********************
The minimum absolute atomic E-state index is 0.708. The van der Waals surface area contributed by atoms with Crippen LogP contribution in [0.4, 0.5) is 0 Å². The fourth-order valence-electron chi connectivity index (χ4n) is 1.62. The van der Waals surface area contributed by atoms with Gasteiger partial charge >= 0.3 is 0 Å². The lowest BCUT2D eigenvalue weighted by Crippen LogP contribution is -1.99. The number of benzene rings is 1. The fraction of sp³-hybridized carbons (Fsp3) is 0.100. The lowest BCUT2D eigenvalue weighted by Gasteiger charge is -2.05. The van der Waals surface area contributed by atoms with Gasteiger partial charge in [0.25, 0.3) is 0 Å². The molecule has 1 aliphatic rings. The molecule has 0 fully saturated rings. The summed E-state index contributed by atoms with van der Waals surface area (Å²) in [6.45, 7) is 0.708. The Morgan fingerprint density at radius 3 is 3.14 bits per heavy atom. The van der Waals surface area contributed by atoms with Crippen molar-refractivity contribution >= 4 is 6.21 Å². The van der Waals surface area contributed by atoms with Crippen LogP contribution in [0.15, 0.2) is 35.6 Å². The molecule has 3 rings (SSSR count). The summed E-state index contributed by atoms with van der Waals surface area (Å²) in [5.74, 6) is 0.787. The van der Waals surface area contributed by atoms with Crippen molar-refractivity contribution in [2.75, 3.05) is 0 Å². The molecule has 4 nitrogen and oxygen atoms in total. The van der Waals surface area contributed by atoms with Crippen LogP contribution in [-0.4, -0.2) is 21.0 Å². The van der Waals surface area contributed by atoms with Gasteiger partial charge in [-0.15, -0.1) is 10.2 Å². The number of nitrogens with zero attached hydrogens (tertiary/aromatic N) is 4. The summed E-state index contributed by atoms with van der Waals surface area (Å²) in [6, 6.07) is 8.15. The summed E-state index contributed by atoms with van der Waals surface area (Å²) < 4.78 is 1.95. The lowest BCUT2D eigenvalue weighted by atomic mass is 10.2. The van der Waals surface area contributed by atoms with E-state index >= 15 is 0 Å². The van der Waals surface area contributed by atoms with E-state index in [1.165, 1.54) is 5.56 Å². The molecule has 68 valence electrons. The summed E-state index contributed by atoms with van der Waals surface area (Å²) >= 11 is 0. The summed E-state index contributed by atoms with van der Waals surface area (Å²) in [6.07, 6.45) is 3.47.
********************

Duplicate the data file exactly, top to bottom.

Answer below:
The minimum absolute atomic E-state index is 0.708. The van der Waals surface area contributed by atoms with Crippen LogP contribution in [0.4, 0.5) is 0 Å². The fourth-order valence-electron chi connectivity index (χ4n) is 1.62. The van der Waals surface area contributed by atoms with Gasteiger partial charge >= 0.3 is 0 Å². The lowest BCUT2D eigenvalue weighted by Crippen LogP contribution is -1.99. The number of benzene rings is 1. The fraction of sp³-hybridized carbons (Fsp3) is 0.100. The lowest BCUT2D eigenvalue weighted by Gasteiger charge is -2.05. The van der Waals surface area contributed by atoms with Gasteiger partial charge in [0.25, 0.3) is 0 Å². The molecule has 1 aliphatic rings. The molecule has 0 fully saturated rings. The summed E-state index contributed by atoms with van der Waals surface area (Å²) in [6.45, 7) is 0.708. The Morgan fingerprint density at radius 3 is 3.14 bits per heavy atom. The van der Waals surface area contributed by atoms with Crippen molar-refractivity contribution >= 4 is 6.21 Å². The van der Waals surface area contributed by atoms with Crippen LogP contribution in [0.15, 0.2) is 35.6 Å². The molecule has 3 rings (SSSR count). The summed E-state index contributed by atoms with van der Waals surface area (Å²) in [5.74, 6) is 0.787. The van der Waals surface area contributed by atoms with Crippen molar-refractivity contribution in [2.75, 3.05) is 0 Å². The molecule has 4 nitrogen and oxygen atoms in total. The van der Waals surface area contributed by atoms with Crippen LogP contribution in [-0.4, -0.2) is 21.0 Å². The van der Waals surface area contributed by atoms with Gasteiger partial charge in [-0.15, -0.1) is 10.2 Å². The number of nitrogens with zero attached hydrogens (tertiary/aromatic N) is 4. The summed E-state index contributed by atoms with van der Waals surface area (Å²) in [6, 6.07) is 8.15. The summed E-state index contributed by atoms with van der Waals surface area (Å²) < 4.78 is 1.95. The lowest BCUT2D eigenvalue weighted by atomic mass is 10.2. The van der Waals surface area contributed by atoms with E-state index >= 15 is 0 Å². The van der Waals surface area contributed by atoms with E-state index in [1.165, 1.54) is 5.56 Å². The molecule has 68 valence electrons. The summed E-state index contributed by atoms with van der Waals surface area (Å²) >= 11 is 0. The summed E-state index contributed by atoms with van der Waals surface area (Å²) in [6.07, 6.45) is 3.47.